November 13 2014

Selectmen to Hold Hearing on FY15 Tax Rate

By: Rich Hosford

The Board of Selectmen will hold the annual Tax Classification Hearing during the meeting on Monday, November 17.  


During the hearing the board will set the property tax rate for Fiscal Year 2015 (FY15). Burlington has a split tax rate, meaning that residents pay one amount and commercial, industrial and personal property owners, effectively meaning businesses in town, pay another rate. The big decision for the board is how to split the tax burden between residents and businesses. 


The first major factor is setting the tax rates is to hit necessary tax levy to keep services, pay town employees and make payments on debt, among other expenses. This amount normally goes up each year. In FY14 the tax levy was $92,154,384. The projected tax levy for FY15 is around $95.6 million in most projected scenarios the board will choose from on Monday (the levy limit is at $99.9 million but it does not appear the board will choose to hit that amount with taxes). 


The second thing that comes into play is the total assessed value of the residential and commercial properties in town. Property tax rates are set as the amount a homeowner or business must pay per $1,000 of assessed value. Overall, the value of both residential and commercial properties in town went up this year following the three-year revaluation undertaken in the beginning of 2014. In FY14 the total property value in town was $4,767,295,033. After the revaluation it is set at $5,289,708,724 for FY15. That means that even if the tax rates per $1,000 go down a little, residents and businesses may still pay more in total property taxes this year.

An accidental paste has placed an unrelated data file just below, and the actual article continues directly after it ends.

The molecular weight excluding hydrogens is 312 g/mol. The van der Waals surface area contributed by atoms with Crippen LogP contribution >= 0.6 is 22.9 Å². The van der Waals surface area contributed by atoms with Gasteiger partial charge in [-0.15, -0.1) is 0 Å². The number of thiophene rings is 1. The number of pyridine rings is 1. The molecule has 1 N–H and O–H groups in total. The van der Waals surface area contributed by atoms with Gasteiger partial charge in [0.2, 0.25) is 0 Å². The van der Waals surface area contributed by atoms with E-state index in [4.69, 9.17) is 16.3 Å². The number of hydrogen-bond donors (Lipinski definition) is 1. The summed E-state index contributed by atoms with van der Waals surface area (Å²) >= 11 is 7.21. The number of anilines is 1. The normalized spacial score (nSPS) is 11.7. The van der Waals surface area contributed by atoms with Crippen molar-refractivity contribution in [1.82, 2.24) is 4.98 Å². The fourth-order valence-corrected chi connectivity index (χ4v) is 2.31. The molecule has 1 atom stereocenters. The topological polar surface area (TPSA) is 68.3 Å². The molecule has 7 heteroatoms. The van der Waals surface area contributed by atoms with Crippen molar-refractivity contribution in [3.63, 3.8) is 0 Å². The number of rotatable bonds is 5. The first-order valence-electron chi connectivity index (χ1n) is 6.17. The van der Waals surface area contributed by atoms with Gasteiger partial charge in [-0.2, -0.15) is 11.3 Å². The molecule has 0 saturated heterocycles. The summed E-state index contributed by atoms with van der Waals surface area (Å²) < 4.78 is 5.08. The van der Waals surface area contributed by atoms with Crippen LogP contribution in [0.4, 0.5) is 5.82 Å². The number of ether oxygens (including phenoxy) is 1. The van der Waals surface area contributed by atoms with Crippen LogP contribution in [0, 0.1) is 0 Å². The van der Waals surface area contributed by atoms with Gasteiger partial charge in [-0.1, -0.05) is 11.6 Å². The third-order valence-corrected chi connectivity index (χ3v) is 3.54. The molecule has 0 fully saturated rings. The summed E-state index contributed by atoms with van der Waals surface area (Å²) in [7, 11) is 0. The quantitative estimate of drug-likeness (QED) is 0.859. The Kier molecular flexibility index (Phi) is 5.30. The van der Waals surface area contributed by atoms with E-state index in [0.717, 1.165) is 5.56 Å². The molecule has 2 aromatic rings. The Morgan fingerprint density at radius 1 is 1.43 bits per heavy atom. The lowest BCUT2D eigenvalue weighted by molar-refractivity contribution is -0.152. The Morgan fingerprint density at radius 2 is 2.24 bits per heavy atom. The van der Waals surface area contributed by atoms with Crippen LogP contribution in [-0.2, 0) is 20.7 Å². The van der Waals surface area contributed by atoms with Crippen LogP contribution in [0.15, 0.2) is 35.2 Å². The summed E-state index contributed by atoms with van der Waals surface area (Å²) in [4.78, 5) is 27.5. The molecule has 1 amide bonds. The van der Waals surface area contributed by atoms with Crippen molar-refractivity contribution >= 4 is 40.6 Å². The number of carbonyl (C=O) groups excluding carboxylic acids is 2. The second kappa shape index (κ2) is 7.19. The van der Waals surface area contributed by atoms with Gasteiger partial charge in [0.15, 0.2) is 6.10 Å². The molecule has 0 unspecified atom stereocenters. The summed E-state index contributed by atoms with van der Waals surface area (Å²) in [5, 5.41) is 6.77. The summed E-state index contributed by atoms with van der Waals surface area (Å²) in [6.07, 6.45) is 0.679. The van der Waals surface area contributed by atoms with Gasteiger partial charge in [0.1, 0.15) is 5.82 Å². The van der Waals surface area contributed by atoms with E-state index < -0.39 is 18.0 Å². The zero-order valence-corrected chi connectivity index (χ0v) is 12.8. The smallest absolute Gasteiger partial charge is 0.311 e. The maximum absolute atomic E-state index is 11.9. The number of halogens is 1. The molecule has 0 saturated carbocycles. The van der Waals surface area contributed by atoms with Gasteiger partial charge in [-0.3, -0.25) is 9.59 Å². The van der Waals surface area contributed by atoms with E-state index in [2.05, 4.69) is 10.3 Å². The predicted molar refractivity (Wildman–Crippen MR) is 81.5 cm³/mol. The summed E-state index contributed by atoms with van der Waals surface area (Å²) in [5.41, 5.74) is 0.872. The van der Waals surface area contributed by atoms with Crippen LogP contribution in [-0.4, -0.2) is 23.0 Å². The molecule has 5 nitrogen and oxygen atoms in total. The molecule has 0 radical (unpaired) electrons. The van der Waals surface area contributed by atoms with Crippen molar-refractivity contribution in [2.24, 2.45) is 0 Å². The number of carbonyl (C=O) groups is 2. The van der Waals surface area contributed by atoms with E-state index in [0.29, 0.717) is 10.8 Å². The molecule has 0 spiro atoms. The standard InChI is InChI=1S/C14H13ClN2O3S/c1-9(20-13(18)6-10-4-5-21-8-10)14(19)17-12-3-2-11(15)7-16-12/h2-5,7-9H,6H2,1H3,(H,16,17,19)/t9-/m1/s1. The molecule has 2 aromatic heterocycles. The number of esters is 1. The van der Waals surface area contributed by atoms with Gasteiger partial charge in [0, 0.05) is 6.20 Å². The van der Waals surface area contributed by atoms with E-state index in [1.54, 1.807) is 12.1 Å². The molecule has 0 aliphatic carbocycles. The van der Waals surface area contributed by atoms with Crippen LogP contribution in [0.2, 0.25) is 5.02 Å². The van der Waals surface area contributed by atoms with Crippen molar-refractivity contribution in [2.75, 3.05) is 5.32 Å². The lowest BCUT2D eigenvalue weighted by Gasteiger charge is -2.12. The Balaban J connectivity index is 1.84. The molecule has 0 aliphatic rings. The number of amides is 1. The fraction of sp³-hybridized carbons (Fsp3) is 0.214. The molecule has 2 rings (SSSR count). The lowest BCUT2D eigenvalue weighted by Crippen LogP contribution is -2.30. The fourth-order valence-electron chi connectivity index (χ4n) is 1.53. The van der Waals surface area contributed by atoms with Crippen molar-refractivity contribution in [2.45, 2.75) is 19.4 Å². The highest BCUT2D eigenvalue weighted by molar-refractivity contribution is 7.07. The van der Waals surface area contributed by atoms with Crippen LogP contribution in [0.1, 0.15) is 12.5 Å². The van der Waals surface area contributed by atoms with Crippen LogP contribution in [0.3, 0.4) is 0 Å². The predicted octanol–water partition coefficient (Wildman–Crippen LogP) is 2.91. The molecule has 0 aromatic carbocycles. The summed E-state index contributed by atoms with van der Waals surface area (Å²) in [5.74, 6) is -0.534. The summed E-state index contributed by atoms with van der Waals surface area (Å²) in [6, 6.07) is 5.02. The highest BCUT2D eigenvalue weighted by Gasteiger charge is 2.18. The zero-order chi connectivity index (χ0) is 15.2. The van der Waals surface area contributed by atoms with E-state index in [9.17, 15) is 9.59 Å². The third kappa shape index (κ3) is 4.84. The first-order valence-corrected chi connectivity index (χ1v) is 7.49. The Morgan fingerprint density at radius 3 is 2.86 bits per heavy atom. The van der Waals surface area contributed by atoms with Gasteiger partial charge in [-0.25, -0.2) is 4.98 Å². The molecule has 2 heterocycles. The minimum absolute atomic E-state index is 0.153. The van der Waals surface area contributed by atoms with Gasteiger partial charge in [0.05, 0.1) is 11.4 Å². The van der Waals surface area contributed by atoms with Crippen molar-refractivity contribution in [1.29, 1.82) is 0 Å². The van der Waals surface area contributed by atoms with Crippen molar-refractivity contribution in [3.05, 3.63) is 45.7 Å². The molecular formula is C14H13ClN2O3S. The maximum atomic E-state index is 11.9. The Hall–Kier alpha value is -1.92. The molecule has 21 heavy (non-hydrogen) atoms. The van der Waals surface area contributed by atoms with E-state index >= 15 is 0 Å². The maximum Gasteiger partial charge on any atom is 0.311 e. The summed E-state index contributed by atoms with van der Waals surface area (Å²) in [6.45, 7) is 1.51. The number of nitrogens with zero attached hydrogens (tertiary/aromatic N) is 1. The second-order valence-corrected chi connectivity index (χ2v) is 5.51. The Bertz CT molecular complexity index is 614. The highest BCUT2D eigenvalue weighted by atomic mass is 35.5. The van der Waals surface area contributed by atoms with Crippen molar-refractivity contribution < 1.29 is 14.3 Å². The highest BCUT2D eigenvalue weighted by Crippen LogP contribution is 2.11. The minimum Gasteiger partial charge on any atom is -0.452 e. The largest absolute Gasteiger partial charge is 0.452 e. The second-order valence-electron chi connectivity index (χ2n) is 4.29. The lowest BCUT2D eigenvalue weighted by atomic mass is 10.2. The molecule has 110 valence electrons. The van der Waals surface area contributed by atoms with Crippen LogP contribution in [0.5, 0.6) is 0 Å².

Finally, the board must decide on the split between residents and C.I.P. In recent years the split has been about 40 percent for residential properties and 60 percent for commercial properties, meaning that though the total value of residential properties in town far exceeds commercial properties ($3.3 billion to $1.9 billion), businesses carry the majority of the tax burden. 


During a planning meeting the board had last Monday members indicated they would like to keep the split similar to where it has been, though the board does have the authority to set it however they see fit. Normally the discussion around setting the rate is a balance between not unduly burdening residents, especially those on lower or fixed incomes, without putting so much of the burden on businesses that it becomes a disincentive for businesses to come and stay in town. 

Web Design by Polar Design